Police in Democratic Republic of Congo have fired tear gas at opposition supporters in Kinshasa on the first day of campaigning for landmark elections.
President Kabila is expected to win his first elections
Veteran opposition leader Etienne Tshisekedi is boycotting the polls and his supporters held a protest march.
The elections follow the official end of DR Congo's five-year war in 2003.
However violence continues - 11 people have been killed in clashes between the Congolese army and a religious group in the western port city of Matadi.
Deputy UN spokesman in DR Congo Jean-Tobie Okala told the BBC that the Bundu dia Kongo religious group was holding a march in Matadi during which a soldier was killed and five more seriously wounded.
DR CONGO'S ELECTIONS
33 presidential candidates
8,650 parliamentary candidates
500 parliamentary seats
267 registered political parties
25m registered voters
Other soldiers then opened fire on the thousands of demonstrators, killing 10.
Reuters news agency reports that the Bundu dia Kongo seeks the restoration of the ancient Kongo Kingdom, which includes parts of Angola, Congo, DR Congo and Gabon.
But Mr Okala stressed that the deaths had nothing to do with the 30 July elections.
The UN, and its 17,000 peacekeepers, are helping to organise what are hoped will be DR Congo's first democratic polls in 45 years.
After years of conflict and misrule, holding the elections will be a major challenge - there are no roads or railways linking one side of the country to the other.
Thirty-two candidates are opposing Mr Kabila in the first round of the presidential vote, including two vice-presidents and former rebel leaders.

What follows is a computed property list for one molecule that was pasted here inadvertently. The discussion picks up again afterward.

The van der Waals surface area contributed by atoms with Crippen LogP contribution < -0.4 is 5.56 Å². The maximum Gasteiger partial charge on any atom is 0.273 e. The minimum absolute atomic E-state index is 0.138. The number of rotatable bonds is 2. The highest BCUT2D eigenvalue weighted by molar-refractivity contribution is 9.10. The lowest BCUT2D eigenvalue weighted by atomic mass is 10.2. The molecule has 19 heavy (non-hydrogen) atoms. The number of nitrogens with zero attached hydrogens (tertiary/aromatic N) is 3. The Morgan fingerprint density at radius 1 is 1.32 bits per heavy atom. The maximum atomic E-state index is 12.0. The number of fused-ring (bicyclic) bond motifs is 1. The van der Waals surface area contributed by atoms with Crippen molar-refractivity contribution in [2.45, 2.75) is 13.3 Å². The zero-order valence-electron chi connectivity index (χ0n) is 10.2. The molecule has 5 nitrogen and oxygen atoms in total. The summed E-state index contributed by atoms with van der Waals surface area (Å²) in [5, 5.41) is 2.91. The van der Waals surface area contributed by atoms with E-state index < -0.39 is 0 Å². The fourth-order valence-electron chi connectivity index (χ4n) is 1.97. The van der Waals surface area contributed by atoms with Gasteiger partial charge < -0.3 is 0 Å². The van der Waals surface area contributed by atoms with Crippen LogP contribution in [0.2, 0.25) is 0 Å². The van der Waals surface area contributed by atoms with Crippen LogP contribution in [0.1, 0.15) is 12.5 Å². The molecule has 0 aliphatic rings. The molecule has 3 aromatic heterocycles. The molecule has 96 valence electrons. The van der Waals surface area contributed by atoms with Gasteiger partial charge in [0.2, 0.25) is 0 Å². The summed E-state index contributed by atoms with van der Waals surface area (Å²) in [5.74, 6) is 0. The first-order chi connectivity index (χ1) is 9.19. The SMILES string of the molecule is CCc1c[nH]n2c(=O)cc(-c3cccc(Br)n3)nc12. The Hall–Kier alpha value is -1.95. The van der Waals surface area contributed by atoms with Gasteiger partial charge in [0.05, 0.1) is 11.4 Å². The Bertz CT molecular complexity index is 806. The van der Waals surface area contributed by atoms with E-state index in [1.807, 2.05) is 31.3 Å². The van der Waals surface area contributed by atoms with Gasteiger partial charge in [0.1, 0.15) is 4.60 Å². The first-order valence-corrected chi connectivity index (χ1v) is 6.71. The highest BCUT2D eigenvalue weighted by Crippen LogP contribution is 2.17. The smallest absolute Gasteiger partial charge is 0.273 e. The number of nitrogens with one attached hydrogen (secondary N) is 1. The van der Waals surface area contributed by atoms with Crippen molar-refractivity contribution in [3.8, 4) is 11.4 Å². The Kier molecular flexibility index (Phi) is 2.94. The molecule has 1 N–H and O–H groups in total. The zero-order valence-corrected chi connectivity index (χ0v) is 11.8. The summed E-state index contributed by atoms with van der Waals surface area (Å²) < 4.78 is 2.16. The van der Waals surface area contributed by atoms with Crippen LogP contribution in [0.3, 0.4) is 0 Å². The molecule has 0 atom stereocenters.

Friday 30 June was the original date for the end of the transitional period following the end of the war but the elections have been postponed several times and so the deadline has been missed.
Opposition supporters say this means the power-sharing government led by Mr Kabila should resign.
"Today is the end of the transition. Today everything comes to an end," said Pierre Luabeya, a supporter of Mr Tshisekedi's Union for Democracy and Social Progress (UDPS) party.
Mr Tshisekedi wants voter registration to be reopened, after he initially called on his supporters to boycott the process.
UDPS activists tore down some of the new posters put up by the parties taking part in the elections, leading to clashes between rival groups.
Friday is also a public holiday to make 46 years of independence from Belgium but correspondents say many residents of the capital stayed at home in case of serious violence.
There is a heavy deployment of police and UN peacekeepers on the streets.
On Friday the UN Security Council voted to extend the mandate of more than 1,100 extra UN peacekeeping personnel in DR Congo until 30 September to aid successful elections. They include a 300-strong infantry battalion in Katanga province.
Appeal for restraint
Some of the parties contesting the poll met in Kinshasa to discuss security and media access but Mr Kabila's party was not among them.
The BBC's Arnaud Zajtman in Kinshasa says President Kabila's campaigns have been broadcast live on state television across the country, but other candidates have struggled for media access.
Most parties have been campaigning for several months
The UN has appealed for political parties to avoid inflammatory statements, and to refrain from inciting ethnic hatred.
The elections are intended to end a post-war transitional period, with the government made up of various warring factions.
But armed men still roam parts of eastern DR Congo, three years after the official end of the five-year conflict.
The last free democratic election was at independence from Belgium in 1960.